One hour and a half away from Lisbon and two hours from Porto, you will find the city of Tomar. Located in the centre of Portugal, this city is perfect for a weekend getaway or for a stop between trips from north to south of the country. It was on one of these trips, from the Algarve to the north, that we made a stop to explore the city. In this post, we give you a taste of the places to visit in and around Tomar.
The city of the Templars is not big and you can visit it on foot. Park the car near the entrance of the National Forest of Sete Montes and start the adventure, climbing up to the Convent of Christ. You can easily visit the city by following the order of the places below.
Itinerary to visit Tomar
Convent of Christ
The Convent of Christ (Convento de Cristo) is Tomar’s landmark and, of course, a must-visit in the city. UNESCO World Heritage Site since 1983, its architecture incorporates elements of various architectural styles: Romanesque, Gothic, Manueline, Renaissance, Mannerist and Baroque. The ex-libris of the convent is the Chapter House Window, one of the main works of the Manueline style.
The grandeur of the convent and the spectacular nature of the various cloisters are undeniable.
Although we recommend the visit and consider that this place should be included in Tomar’s itinerary, we must confess that our experience was not the best.
We left the visit to the convent for later in the day and when we entered, it was still some time before closing and was within admission hours. However, a few minutes later and several minutes before closing time, the staff started closing the doors and informing us that they were closing. We were not able to enjoy the visit, as we rushed around and ended up not visiting all the areas (please note that opening hours apply to both the access to the inside of the building and to the gardens). So, you already know, to fully enjoy this experience, don’t leave it for the end of the day.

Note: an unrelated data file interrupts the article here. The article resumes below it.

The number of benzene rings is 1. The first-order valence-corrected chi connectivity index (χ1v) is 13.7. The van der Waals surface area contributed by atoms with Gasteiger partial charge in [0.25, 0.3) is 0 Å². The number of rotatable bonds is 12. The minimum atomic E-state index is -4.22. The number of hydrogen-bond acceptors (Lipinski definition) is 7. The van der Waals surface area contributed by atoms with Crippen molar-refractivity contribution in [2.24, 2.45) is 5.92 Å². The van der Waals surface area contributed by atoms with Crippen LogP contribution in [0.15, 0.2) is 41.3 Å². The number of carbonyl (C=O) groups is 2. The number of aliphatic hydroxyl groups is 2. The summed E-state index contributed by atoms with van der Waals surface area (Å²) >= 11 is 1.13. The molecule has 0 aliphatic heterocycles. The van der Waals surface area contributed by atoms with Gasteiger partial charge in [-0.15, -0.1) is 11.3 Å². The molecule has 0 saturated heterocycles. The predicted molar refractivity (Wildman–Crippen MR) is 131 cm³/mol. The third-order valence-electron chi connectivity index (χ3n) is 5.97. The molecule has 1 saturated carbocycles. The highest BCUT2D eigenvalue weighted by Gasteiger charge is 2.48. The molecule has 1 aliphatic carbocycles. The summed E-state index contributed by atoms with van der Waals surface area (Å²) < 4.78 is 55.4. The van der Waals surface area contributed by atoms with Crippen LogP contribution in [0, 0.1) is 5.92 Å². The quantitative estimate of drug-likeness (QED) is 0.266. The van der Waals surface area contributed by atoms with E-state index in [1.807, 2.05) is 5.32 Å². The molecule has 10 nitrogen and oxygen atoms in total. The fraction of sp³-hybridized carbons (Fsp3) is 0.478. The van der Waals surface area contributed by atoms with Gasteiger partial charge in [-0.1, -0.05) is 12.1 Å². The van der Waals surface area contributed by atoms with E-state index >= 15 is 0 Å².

Another negative aspect is the lack of free parking on site and no indication of the average visiting time. If you choose not to park in town and choose the convent’s car parks, we suggest you pay for parking for an hour and a half/two hours.
Integrated in the Convent of Christ, you will find Tomar Castle. At the main entrance of the convent, you can immediately see the castle walls. Located high above the city, it offers a privileged view over the region. The castle is surrounded by gardens where you can stroll or relax in the shade.
“Mata dos Sete Montes” National Woodland
After visiting the castle, return to the city via the Mata Nacional dos Sete Montes, which covers 39 hectares and is the city’s main park. Once known as the “Cerca do Convento”, this forest was used by the Order of Christ as a retreat and cultivation area.
In the middle of the vegetation, you will find a miniature temple, known as “Charolinha” due to its cylindrical shape.
Convent of S. Francisco
At the exit of the Sete Montes National Forest, you will find the São Francisco Convent, which stands out for its Mannerist chapel. Currently, the convent houses the Museum of Matches (Museu dos Fósforos). This museum houses a collection of over 40,000 matchboxes.